Saturday, 12 May 2007

Emergency Planning

A couple of years ago - post 11/9 [or if you are a non-European 9/11] the Government issued a booklet as to what to do in an emergency. From what I remember it was to get or remain indoors, tune in to the local radio, stock pile food/water etc.
Well I'm still stock-piling food [ I'm sure that is helping Sainsbury's and Waitrose on their profit levels] but I am beginning to run out of space. I was wondering recently about getting the builders back in to advise whether we have space for them to dig under the foundations and build a huge cellar. I could store a lot of groceries and water in there. It would rejuvenate my jaded palate for shopping. I already have cupboards stuffed full with maxi soups, baked beans, sweetcorn and tuna by the ton. But experience has already shown that I'm not too keen on making a meal out of these ingredients. They would have to be for emergency use only. Therefore to keep my spirits up, in the event of an emergency, I need to stock a few more items of quality gourmet foods with a long shelf life. The freezers are full but in a real emergency then the electricity supply may fail - so I can't rely on frozen goodies. Also frozen foods invariably need cooking and camping stoves are not the most reliable means of cooking. Now supposing when this emergency happens there is a party of ramblers passing by who need to get indoors? Then there is no way my hoard of stock would be sufficient.
I remember being told by a friend of 'someone' who worked in Kuwait when Saddam Hussein invaded. He popped over to the British Embassy looking for shelter and support and was refused entry as "we only have enough food for ourselves". Well, I can tell you this shattered a few illusions for me. However, much you berate the USofA I just cannot imagine them saying such a thing. After all, I've seen "The Killing Fields". Half of the American population and journos visiting Vietnam were rescued from the US Embassy roof via a fleet of helicopters. However, much I am proud of being British there is no way I feel able to emulate the attitude of the British Embassy in Kuwait. I couldn't refuse refuge to a few ramblers in distress - out in the open just as an emergency happens. Therefore I need to re-think my contingency planning scheme. Any suggestions as to what I could store, that doesn't need much cooking and with a long shelf life, gratefully received. Meanwhile I'll contact the builders on Monday.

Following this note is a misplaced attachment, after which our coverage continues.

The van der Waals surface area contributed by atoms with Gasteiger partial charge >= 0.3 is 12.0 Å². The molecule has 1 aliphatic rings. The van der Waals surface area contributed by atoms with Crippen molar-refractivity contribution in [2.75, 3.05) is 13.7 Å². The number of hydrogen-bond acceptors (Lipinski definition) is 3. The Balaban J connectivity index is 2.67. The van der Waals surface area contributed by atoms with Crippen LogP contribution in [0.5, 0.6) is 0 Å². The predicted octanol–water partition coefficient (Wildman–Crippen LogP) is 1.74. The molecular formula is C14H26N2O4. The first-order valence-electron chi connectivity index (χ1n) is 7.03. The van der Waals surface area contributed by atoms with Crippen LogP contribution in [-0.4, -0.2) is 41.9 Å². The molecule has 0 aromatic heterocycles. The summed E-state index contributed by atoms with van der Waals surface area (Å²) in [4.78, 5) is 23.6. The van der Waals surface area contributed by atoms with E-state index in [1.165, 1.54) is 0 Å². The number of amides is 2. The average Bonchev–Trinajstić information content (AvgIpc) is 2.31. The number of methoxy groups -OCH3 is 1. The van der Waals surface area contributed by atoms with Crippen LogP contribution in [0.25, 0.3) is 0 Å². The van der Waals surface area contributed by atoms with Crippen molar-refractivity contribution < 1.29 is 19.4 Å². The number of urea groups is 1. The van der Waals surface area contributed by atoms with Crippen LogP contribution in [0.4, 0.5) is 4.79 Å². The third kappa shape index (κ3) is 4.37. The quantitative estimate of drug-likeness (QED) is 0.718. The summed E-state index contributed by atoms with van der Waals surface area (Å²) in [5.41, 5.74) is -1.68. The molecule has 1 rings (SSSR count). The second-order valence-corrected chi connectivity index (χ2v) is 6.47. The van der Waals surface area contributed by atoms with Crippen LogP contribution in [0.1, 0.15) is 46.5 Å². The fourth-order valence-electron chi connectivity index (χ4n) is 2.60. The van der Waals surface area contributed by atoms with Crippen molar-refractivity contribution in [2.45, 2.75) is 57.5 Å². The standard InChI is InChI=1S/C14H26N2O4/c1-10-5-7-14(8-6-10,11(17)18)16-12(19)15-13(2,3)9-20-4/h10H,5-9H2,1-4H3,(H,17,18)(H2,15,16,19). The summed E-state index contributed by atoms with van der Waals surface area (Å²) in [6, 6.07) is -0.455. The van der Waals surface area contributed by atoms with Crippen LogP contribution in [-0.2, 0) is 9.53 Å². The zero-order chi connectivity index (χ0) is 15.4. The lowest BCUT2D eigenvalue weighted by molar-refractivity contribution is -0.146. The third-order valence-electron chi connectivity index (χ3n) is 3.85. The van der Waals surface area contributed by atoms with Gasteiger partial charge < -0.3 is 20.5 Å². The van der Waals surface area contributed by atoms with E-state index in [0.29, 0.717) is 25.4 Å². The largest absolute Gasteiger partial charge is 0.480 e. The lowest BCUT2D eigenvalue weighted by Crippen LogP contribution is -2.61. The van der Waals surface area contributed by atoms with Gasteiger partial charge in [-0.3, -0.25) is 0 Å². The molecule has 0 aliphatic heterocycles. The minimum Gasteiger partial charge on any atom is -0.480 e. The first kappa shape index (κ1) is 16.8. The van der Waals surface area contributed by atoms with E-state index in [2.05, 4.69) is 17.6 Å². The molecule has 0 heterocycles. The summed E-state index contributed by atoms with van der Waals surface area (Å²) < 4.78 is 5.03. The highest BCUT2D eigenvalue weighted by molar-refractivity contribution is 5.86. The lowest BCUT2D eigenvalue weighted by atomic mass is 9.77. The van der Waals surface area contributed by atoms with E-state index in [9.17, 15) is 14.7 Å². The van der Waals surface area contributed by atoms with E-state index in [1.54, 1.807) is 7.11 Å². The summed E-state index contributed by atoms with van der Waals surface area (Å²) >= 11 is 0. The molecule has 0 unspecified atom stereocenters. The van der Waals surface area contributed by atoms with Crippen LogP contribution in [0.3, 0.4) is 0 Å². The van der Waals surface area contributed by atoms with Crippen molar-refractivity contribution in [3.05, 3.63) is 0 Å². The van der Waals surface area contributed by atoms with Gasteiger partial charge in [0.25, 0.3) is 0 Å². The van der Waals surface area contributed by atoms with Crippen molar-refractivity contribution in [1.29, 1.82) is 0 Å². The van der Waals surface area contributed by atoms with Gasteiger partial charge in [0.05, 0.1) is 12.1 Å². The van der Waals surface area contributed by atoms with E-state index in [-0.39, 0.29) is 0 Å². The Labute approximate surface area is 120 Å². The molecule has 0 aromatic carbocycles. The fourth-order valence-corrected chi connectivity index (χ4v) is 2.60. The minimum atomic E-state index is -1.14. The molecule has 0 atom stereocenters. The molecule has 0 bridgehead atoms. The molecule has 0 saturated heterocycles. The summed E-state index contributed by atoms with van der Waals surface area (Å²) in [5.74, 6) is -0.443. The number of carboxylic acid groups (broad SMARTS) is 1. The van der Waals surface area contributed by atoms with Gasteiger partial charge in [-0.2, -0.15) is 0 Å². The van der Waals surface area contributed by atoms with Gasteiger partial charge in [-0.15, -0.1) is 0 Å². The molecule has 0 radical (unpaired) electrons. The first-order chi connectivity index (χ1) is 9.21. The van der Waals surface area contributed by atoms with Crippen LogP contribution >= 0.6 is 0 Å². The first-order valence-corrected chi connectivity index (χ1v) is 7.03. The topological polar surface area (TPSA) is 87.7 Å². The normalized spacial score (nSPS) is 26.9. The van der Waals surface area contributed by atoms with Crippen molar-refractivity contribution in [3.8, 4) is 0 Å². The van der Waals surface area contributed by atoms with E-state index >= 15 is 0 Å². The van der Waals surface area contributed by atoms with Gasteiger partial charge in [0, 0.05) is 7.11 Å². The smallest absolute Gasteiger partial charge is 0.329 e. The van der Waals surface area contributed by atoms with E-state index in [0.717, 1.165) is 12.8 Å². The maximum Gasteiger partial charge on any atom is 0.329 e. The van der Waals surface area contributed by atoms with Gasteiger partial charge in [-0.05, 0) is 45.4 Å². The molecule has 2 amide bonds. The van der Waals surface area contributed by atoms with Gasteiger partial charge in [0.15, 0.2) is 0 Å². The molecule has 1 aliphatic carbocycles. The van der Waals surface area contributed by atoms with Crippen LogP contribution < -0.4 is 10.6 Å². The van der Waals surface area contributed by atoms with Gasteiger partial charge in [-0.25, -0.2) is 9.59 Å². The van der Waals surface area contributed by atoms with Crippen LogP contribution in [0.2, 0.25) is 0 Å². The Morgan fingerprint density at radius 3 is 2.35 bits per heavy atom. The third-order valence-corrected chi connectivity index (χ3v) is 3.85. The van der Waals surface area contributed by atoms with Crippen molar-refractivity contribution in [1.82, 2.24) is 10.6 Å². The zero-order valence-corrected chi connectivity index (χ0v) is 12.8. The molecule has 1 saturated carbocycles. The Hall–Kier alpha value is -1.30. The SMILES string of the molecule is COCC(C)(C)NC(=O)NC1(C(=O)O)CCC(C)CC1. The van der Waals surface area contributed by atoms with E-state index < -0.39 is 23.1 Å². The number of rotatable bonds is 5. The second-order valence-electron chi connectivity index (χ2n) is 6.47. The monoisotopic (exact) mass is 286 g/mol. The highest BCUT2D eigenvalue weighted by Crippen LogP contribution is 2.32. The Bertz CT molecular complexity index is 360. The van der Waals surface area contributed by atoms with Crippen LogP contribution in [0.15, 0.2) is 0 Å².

5 comments:

Anonymous said...

Kendal Mint cake is supposed to be a life saver - especially for mountaineers.Small and requires no cooking.

Mopsa said...

Salamis hanging from the ceiling look good and can be eaten straight off the string as it were. Add in some fab olives and some aged cheese. You have a feast. But with goodies like that around they won't last until emergency strikes unless you have the willpower of a saint.

The thinker said...

Thanks for the ideas. sounds super for my kitchen - not sure about the potentail cellar. Alas, I don't even have the willpower of a demon - I have no will power at all. I wonder what salt beef is like - must explore what sailors used to eat to get scurvy on long voyages. I seem to remember biscuits with weevils in ...

Anonymous said...

NUTS.

rilly super said...

I wouldn't worry about the ramblers dear, most of them seem well enough wrapped up in enough kit to protect from pretty well any disaster imaginable. Save yourself and when the four minute warning sounds concentrate on eating all that stickpiled ice cream before it melts.